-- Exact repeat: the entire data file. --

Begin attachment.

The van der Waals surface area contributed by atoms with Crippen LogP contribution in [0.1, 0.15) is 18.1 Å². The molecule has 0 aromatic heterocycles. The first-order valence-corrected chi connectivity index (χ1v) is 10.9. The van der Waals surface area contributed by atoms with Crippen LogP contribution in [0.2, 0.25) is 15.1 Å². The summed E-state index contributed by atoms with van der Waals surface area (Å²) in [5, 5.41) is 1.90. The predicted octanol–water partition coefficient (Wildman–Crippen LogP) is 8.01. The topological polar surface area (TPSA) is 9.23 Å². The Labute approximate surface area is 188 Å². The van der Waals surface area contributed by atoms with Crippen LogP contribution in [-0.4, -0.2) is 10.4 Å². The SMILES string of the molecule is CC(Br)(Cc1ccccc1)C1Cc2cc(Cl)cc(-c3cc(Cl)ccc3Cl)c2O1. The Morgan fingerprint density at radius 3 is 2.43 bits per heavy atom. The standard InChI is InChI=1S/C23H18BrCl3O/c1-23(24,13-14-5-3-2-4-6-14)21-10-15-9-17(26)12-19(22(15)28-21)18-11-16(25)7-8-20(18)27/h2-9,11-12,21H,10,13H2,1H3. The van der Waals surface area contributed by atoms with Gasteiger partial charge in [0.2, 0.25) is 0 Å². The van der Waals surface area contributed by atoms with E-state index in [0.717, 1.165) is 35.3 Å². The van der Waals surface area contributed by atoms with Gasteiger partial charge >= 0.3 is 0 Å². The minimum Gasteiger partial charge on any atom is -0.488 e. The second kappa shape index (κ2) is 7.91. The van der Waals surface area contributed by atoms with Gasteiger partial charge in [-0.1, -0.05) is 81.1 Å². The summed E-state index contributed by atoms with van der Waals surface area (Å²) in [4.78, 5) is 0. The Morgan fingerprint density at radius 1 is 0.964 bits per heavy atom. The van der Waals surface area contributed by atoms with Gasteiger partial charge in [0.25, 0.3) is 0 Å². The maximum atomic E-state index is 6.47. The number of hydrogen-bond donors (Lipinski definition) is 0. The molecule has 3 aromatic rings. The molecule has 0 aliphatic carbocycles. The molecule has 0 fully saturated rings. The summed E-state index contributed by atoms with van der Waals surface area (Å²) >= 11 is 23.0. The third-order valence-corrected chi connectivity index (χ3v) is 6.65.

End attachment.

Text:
The van der Waals surface area contributed by atoms with Crippen LogP contribution in [0.1, 0.15) is 18.1 Å². The molecule has 0 aromatic heterocycles. The first-order valence-corrected chi connectivity index (χ1v) is 10.9. The van der Waals surface area contributed by atoms with Crippen LogP contribution in [0.2, 0.25) is 15.1 Å². The summed E-state index contributed by atoms with van der Waals surface area (Å²) in [5, 5.41) is 1.90. The predicted octanol–water partition coefficient (Wildman–Crippen LogP) is 8.01. The topological polar surface area (TPSA) is 9.23 Å². The Labute approximate surface area is 188 Å². The van der Waals surface area contributed by atoms with Crippen LogP contribution in [-0.4, -0.2) is 10.4 Å². The SMILES string of the molecule is CC(Br)(Cc1ccccc1)C1Cc2cc(Cl)cc(-c3cc(Cl)ccc3Cl)c2O1. The Morgan fingerprint density at radius 3 is 2.43 bits per heavy atom. The standard InChI is InChI=1S/C23H18BrCl3O/c1-23(24,13-14-5-3-2-4-6-14)21-10-15-9-17(26)12-19(22(15)28-21)18-11-16(25)7-8-20(18)27/h2-9,11-12,21H,10,13H2,1H3. The van der Waals surface area contributed by atoms with Gasteiger partial charge in [0.2, 0.25) is 0 Å². The van der Waals surface area contributed by atoms with E-state index in [0.717, 1.165) is 35.3 Å². The van der Waals surface area contributed by atoms with Gasteiger partial charge >= 0.3 is 0 Å². The minimum Gasteiger partial charge on any atom is -0.488 e. The second kappa shape index (κ2) is 7.91. The van der Waals surface area contributed by atoms with Gasteiger partial charge in [-0.1, -0.05) is 81.1 Å². The summed E-state index contributed by atoms with van der Waals surface area (Å²) in [4.78, 5) is 0. The Morgan fingerprint density at radius 1 is 0.964 bits per heavy atom. The van der Waals surface area contributed by atoms with Gasteiger partial charge in [0.25, 0.3) is 0 Å². The maximum atomic E-state index is 6.47. The number of hydrogen-bond donors (Lipinski definition) is 0. The molecule has 3 aromatic rings. The molecule has 0 aliphatic carbocycles. The molecule has 0 fully saturated rings. The summed E-state index contributed by atoms with van der Waals surface area (Å²) >= 11 is 23.0. The third-order valence-corrected chi connectivity index (χ3v) is 6.65.